For those of us that work with corn rootworms, the most exciting time of the year has arrived. Larval injury has reached its maximum and the beetles are emerging.
|||Female Western Corn Rootworm beetle with eggs expressed.|
|||Ovipositor expressed from a Western Corn Rootworm.|
The first beetles that I saw this year were in east central Iowa on July 1. Usually when I return from the July 4th weekend, someone will call reporting that they saw a beetle over the holiday. This means that beetle emergence began about a week earlier than normal. Last year, rootworm development was at least a week behind average. Consequently, rootworm events will be about two weeks earlier this year than they were last year.
When adult corn rootworms begin to emerge from the soil, the majority of larval feeding on the roots has been completed. Most of the rootworms are in the pupal stage, a few have transformed to adults, and most of the remaining larvae are nearing the end of their feeding activity. This is an ideal time to evaluate the performance of soil insecticides. As the larval feeding ends, injured roots will begin to branch above the feeding point and soon the bushy, secondary-root development will hide the damage. To evaluate insecticide performance, dig several roots at points throughout a treated field, wash off the soil, and inspect the roots for injury. If only one to a few roots, on average, have been chewed back to within 2 inches of the plant, the protection provided by the soil-applied insecticide was adequate.
Although rootworm larvae cause the most injury to corn, the adults can reduce yields as well. Adults damage corn by feeding on the silks before they are pollinated, reducing seed set. Usually, pollination occurs before enough beetles have emerged to seriously interfere with pollination; however, this may not be true in some cases this year. Where earlier-than-normal beetle emergence coincides with delays in pollination, either because wet weather delayed planting or saturated soils slowed growth, insecticide treatments to control beetles might be warranted. If pollination is in progress and the beetles have chewed back the silks so that less than a 1/2 inch of the silks is exposed beyond the husks, beetles should be controlled.
The appearance of the beetles also alerts those that scout rootworms that it is time to begin sampling. The simplest way of estimating the rootworm threat to next year's corn is to count the number of beetles on this year's plants. An estimate may be made with acceptable accuracy by counting beetles on two randomly selected plants at each of 27 sites throughout a field. The plant is sampled by holding the silks shut with one hand while the leaf surfaces are examined for beetles. Use the other hand to pull the leaves away from the plants so beetles behind the leaf sheath can be counted. When the plant surfaces have been inspected, the silks may be released and examined for beetles feeding in the ear tip. If there are more than 0.75 beetle per plant in continuous corn or 0.4 in first-year corn, it is likely that there will be economic larval injury the following season if corn is planted in that field. Larval injury can be avoided by planting a crop other than corn or by using an insecticide to protect the corn roots.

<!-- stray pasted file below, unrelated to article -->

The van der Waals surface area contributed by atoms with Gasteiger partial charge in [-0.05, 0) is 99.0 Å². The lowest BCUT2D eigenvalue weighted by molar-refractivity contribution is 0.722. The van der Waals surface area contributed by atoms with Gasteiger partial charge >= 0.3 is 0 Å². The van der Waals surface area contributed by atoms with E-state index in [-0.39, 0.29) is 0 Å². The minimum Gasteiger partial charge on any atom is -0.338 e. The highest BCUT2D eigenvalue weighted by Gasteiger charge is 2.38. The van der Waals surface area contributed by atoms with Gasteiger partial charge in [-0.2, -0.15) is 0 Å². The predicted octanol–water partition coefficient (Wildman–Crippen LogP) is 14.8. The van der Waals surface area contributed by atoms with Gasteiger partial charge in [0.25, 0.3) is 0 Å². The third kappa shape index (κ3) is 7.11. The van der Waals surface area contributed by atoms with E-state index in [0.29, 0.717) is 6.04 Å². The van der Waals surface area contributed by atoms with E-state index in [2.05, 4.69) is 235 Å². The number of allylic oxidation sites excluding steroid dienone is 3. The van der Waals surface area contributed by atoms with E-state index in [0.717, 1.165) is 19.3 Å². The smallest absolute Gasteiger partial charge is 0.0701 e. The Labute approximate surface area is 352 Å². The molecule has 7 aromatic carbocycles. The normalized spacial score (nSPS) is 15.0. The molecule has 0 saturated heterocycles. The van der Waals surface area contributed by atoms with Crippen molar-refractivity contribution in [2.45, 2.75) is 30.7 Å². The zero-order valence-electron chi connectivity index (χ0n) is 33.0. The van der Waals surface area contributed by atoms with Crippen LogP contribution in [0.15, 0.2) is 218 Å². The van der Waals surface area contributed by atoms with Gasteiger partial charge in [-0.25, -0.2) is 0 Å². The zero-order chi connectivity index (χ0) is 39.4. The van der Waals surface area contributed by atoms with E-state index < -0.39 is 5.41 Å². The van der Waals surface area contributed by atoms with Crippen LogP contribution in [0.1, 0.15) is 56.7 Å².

Some growers opt to manage corn rootworms by controlling beetles before the females lay their eggs in a field. The number of beetles should be used to determine the need for control measures. The efficiency of beetle management can be improved, however, with an additional piece of information. If treatments to control beetles are not applied until egg laying begins, the residual of the chemicals can be maximized.
To determine the proper timing, female beetles should be distinguished from males and the females squeezed until they burst to determine if they contain eggs. When a beetle is held by the front of the body and pressure gradually applied from the front to the rear, the sex organs will be squeezed out of the insect. The female's egg-laying apparatus (ovipositor) will extend straight back out of the abdomen and, when fully extended, sacks will inflate up and down from the ovipositor to form what looks like a capital "T" from the side. The male sex organ will be a simple tube that extends down (toward the underside) of the beetle. If the beetle is a female and pressure continues to be applied, the abdomen will rupture and clusters of creamy white eggs will erupt from the abdomen. As soon as 1 in 10 females contain eggs, an insecticide should be applied. Sampling must continue after insecticides are applied to verify that beetle numbers were reduced below the threshold and that the numbers remain low for the remainder of the summer. If beetle emergence and movement cause the numbers to exceed the threshold again, additional beetle treatments are needed or controls should be implemented to protect next year's crop.
This article originally appeared on pages 143-144 of the IC-480(19) -- July 20, 1998 issue.